As a component of the 40th anniversary activities, we started planning an on-campus living-learning community for African American men to help us change the especially low numbers of African American men on campus. Named in honor of one of the leaders of the 1969 student occupation, Huntley House for African American Men opened in August 2012 with a goal of providing a sense of community and connectedness for African American males, and opportunities for personal and academic growth to ensure their success in college and beyond. The students regularly met with a resident advisor and a peer mentor, and engaged in both academic and social activities with faculty and other students. Huntley House is still in existence today, and has been joined by the Charlotte’s Home for Black Women living-learning community.

I haven’t been in touch with members of Huntley House for a few years, but know that many of the students are from the Twin Cities. I’d imagine that while Black Lives Matter protests are raging close by their homes, some of the men might be feeling anguish over a choice to not go out into the streets to join them. They have a variety of reasons for staying inside, including not wanting to be exposed to COVID-19. If the campus were open, some of the students would also decline potential invitations to attempt to occupy administrative offices, as was done by members of their grandparents’ generation 50 years ago. I would encourage them to keep a May 20, 2020 tweet by @Lindss_tastic in mind:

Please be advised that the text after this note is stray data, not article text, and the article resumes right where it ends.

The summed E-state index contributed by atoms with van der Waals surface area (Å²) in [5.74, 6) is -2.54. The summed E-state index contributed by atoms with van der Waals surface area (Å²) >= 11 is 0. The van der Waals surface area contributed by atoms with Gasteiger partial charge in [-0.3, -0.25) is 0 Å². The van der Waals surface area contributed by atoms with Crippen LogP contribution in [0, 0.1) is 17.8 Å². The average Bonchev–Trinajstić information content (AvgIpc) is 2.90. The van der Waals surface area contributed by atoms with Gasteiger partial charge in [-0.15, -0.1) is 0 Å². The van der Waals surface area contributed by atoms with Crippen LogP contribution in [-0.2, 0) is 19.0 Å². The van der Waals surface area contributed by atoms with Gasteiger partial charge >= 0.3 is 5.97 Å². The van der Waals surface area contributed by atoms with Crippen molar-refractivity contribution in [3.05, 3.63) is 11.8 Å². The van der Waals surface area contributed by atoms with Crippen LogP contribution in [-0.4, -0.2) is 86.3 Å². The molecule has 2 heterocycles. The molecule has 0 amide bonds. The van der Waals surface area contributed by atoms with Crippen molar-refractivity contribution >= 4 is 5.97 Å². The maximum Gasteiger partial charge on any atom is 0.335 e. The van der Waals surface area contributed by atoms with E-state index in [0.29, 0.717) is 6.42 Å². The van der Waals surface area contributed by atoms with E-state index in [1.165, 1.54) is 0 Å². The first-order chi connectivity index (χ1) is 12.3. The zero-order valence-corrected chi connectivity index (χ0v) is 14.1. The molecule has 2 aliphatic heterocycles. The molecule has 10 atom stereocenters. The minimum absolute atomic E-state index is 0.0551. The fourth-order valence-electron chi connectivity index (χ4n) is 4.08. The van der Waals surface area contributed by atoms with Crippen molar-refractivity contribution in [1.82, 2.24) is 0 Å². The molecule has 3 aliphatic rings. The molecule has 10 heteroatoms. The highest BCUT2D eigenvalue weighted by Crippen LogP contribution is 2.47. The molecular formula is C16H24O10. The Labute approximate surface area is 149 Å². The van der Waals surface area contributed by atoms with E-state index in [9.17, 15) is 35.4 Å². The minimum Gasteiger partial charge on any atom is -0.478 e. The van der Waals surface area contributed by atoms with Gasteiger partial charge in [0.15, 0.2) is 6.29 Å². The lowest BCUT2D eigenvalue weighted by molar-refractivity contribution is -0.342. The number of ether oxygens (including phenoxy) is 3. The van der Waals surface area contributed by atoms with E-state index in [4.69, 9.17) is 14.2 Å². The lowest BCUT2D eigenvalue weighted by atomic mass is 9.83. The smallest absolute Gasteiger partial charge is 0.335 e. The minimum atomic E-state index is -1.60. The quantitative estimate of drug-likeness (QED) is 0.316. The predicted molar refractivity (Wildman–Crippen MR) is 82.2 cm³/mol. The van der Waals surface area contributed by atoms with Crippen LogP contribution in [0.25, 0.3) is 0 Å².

In the conclusion to my Blackasotan essay I note, “[life in] the land of 10,000 lakes helped me see that there were 10,000 ways to be Black.” Indeed, there are also 10,000 ways to protest the inequality and discrimination Black people experience daily. Black Minnesotans – Blackasotans – have 10,000 lanes for creating Black identities that allow us to successfully navigate the complexities of life as Black people in America. There are 10,000 exciting paths that we can explore. Yes, we will encounter resistance on some of our journeys. For example, the 30 Years a Minnesotan essay details an incident on the University of Minnesota’s Minneapolis campus where my “authentic” Blackness was questioned when I prefaced directions to an African American couple with the “White” expression of “let’s see.” Ironically, the African American couple was traveling from North Minneapolis to Chicago Avenue, where George Floyd was murdered. Another example: the encounter I mentioned earlier about the St. Paul woman hurling racial insults at me remains to this day as the most directly racist interaction I’ve had in the 52 years of my life. Indeed, resistance Black people encounter reminds us of wretched pasts or presents, but we should expand our explorations to seek more powerful futures. Let’s go!

Oakland, CA

June 4, 2020

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Walt Jacobs is a sociologist and the Dean of the College of Social Sciences at San José State University. He is the author of the ethnography Speaking the Lower Frequencies: Students and Media Literacy, and is co-editor (with Jeffrey Di Leo) of If Classrooms Matter: Progressive Visions of Educational Environments. Jacobs serves on the Board of Directors for the Council of Colleges of Arts and Sciences (CCAS), a professional organization for university deans. He is also on the Board of Directors for StoryCenter, the world-renowned nonprofit organization that uses innovative story development practices and participatory media methods to support people in sharing personal narratives rooted in their own life experiences. For several years Jacobs maintained the Society Pages’ blog, Dispatches from a Dean.